I started including a David Cronenberg-directed film into my Halloween watching last year and overall it’s been less than a good decision. I chalk it up to the films I’m picking because Cronenberg in the late 70s-early 80s isn’t working for me. I mean I love David Cronenberg and place The Fly, Dead Ringers, and Eastern Promises into my top 100, I just can’t seem to connect to his early work. Last year’s Cronenberg offering was Scanners, a film that I faulted for its bad acting (Michael Ironside excepted as always) and poor pacing. The film he made before that, The Brood, is on par with Scanners. It’s apparent that Cronenberg is dealing with similar themes he delved into in Scanners and the aforementioned The Fly and Dead Ringers, that of the power of science and how it ultimately can cause the worst in us to come out. Here he rails against divorce, psychotherapy, and I’d say women in general (Cronenberg was inspired to write The Brood after going through a divorce and custody battle). The scares are present but the poor pacing makes the wait interminably long leaving long stretches of talking. The preponderance of psychotherapy probably won’t connect with audiences who didn’t live through the 70s or don’t know about the wave of alternative psychotherapies that sprung up in the 70s such as SOMA.
Frank Carveth (Art Hindle) discovers that his five-year-old daughter Candice (Cindy Hinds) has signs of physical abuse. He blames her mother Nola (Samantha Eggar) who is a patient at a bizarre psychological clinic run by the mysterious Dr. Hal Raglan (Oliver Reed). When a series of bizarre murders centers around Nola’s family Frank feels his daughter is in danger and decides to investigate Dr. Raglan and his patients.
David Cronenberg’s film generally abhor science and the medical community and The Brood is no different. In the 1970s there was a rise in alternative therapy and medicine, I can think of the aforementioned SOMA treatment as well as rebirthing being big in the 1970s. All of these therapies sought to take the patient through their experiences and manifest them physically. The Brood discusses the idea of psychoplasmics where a person, in discussing their feelings with Dr. Raglan, can experience the psychosomatic illnesses that afflict them on the inside. The opening scene sets this up well with a patient detailing his feelings to the doctor while mysterious pustules spread on his body. Of course there was fervent disagreement in the 70s as to the validity of these therapies and an undercurrent of The Brood is Frank trying to prove that Dr. Raglan is a con-man. I don’t know why Cronenberg hates doctors/scientists so much but he does!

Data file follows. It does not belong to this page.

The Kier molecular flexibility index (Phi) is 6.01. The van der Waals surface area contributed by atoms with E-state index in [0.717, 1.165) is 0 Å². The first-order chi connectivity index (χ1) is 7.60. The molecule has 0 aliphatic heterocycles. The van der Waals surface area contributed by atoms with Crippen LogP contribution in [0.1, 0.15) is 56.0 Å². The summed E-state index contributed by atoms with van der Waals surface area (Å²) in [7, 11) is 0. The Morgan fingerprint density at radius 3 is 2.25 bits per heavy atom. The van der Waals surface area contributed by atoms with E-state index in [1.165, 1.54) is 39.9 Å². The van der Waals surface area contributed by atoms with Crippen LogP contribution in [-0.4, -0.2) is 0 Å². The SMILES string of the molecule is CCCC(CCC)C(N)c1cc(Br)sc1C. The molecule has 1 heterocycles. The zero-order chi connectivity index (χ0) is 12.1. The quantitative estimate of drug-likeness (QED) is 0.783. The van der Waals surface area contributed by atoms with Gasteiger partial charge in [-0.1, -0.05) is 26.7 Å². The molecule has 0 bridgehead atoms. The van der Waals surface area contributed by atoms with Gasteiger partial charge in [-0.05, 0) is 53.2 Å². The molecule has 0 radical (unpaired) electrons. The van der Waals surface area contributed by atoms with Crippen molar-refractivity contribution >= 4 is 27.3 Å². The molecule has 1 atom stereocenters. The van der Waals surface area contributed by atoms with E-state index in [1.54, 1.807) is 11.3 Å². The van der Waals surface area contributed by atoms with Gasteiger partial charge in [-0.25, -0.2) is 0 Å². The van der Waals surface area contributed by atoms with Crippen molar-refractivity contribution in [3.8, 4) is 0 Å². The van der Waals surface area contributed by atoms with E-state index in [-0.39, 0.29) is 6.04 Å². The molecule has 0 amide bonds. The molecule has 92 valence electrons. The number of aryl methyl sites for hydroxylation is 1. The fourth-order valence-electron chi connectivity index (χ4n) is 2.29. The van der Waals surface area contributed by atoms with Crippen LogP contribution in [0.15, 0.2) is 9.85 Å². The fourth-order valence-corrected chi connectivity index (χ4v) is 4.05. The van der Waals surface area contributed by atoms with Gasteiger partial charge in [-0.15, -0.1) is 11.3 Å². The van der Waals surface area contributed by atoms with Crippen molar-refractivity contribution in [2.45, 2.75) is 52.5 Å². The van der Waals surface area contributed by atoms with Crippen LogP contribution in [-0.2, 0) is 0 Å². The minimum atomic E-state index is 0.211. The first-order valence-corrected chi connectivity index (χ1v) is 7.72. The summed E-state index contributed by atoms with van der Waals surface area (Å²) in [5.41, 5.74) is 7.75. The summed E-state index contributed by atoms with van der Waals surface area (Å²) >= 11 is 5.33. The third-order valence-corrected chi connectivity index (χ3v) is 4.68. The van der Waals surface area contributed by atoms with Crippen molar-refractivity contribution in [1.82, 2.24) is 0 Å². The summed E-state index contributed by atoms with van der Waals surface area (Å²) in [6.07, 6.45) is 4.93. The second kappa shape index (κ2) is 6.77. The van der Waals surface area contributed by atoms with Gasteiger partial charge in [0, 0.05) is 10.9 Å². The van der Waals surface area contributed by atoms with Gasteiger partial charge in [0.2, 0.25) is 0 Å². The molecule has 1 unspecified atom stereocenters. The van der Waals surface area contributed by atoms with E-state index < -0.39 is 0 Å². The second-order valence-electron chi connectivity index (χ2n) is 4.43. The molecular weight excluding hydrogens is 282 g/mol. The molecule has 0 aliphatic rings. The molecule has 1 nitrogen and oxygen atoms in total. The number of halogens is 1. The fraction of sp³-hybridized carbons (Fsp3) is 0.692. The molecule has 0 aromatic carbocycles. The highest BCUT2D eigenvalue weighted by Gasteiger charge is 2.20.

As with Cronenberg’s next film, Scanners, this film is just too slow to keep audience’s interests. The first twenty minutes do well to set-up the characters of Dr. Raglan, Frank and Candice and the first death scene of Nola’s mother is nothing short of brutal. I will say that regardless of the plot, Cronenberg never let’s me down in the gore department. If your queasy or don’t like gross movies that you’ll do well to avoid The Brood. The small children that are the killers love blunt instruments so suffice to say there’s a lot of head trauma throughout. Cronenberg also loves creating medical maladies so we get a bizarre goiter on a patient and the final “birthing” scene with Nola ripping open an amniotic sac and licking the fetus is nothing short of disgusting (for me though that’s what I’ve come to expect from the director). Sadly I wish the plot was interesting or that the murder mystery kept things moving. The murders seem to be hastily shoved in between scenes so there will be a two-minute death scene and then 25 minutes of talking and story. The actors talents aren’t up to snuff to keep you engaged (except for Reed) and the confusion as the plot unfolds can easily knock you out of watching the film.